#lim_(xrarr0)(e^(2x)+x)^(1//x)=# ?

2 Answers
Nov 25, 2016

Answer:

#lim_(xrarr0)(e^(2x)+x)^(1//x)=e^3#

Explanation:

#L=lim_(xrarr0)(e^(2x)+x)^(1//x)#

To undo powers like this in limits, take the natural logarithm of both sides.

#ln(L)=ln(lim_(xrarr0)(e^(2x)+x)^(1//x))#

The logarithm, being a continuous function, can be moved inside the limit.

#ln(L)=lim_(xrarr0)ln((e^(2x)+x)^(1//x))#

Move the power outside of the logarithm using log rules.

#ln(L)=lim_(xrarr0)ln(e^(2x)+x)/x#

Notice that as #xrarr0#, we have this limit in the indeterminate form #0/0#. That means L'Hospital's rule applies, and we can take the derivatives of the numerator and denominator separately in the limit.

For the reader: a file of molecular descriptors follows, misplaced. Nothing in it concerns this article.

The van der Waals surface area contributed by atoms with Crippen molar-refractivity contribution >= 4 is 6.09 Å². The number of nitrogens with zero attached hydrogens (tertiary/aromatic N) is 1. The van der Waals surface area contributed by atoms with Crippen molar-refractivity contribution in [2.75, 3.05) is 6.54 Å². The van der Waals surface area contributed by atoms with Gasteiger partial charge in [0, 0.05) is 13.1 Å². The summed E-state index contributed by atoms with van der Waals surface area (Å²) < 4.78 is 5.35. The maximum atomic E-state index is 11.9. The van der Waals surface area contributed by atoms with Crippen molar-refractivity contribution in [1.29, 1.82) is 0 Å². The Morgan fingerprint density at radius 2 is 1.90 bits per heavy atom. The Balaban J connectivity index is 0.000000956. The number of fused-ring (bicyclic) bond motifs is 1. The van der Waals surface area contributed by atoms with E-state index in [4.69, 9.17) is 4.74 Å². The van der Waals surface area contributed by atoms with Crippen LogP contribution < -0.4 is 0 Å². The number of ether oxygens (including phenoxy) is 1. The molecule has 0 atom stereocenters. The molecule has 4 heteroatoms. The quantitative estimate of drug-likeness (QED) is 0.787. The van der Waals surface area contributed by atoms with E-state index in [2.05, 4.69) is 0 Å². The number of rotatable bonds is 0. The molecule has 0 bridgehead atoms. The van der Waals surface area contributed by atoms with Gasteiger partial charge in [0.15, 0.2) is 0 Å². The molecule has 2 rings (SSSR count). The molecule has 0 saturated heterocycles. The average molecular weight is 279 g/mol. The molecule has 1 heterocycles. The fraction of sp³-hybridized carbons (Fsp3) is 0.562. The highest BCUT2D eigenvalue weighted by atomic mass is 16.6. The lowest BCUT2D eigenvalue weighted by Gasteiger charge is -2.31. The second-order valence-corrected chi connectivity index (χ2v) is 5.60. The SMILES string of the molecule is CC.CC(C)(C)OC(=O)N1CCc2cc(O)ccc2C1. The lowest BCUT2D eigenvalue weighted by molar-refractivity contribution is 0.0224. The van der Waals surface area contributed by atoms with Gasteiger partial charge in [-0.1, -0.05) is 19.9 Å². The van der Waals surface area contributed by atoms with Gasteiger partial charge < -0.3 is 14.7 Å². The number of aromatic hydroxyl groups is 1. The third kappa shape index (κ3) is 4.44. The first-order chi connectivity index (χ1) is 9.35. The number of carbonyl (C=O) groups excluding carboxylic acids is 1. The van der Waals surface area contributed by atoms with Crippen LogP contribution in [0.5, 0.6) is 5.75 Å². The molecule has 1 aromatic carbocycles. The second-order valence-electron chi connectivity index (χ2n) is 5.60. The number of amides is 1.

#ln(L)=lim_(xrarr0)(d/dx(ln(e^(2x)+x)))/(d/dx(x))#

#ln(L)=lim_(xrarr0)((2e^(2x)+1)/(e^(2x)+x))/1#

#ln(L)=lim_(xrarr0)(2e^(2x)+1)/(e^(2x)+x)#

We can now evaluate the limit.

#ln(L)=(2e^0+1)/(e^0+0)#

#ln(L)=(2+1)/1#

#ln(L)=3#

#L=e^3#

Nov 25, 2016

Answer:

#e^3#

Explanation:

#(e^(2x)+x)^(1/x)= e^2(1+x/e^(2x))^(1/x)# now, making #y = x/e^(2x)#
#(e^(2x)+x)^(1/x)=e^2(1+y)^(1/(y e^(2x))) = e^2((1+y)^(1/y))^(1/(e^(2x)))#

Now #lim_(x->0) =>lim_(y(x)->0)# so

#lim_(x->0)(e^(2x)+x)^(1/x)=e^2lim_(x->0)(lim_(y->0)(1+y)^(1/y))^(1/e^(2x))=e^2 xx e=e^3#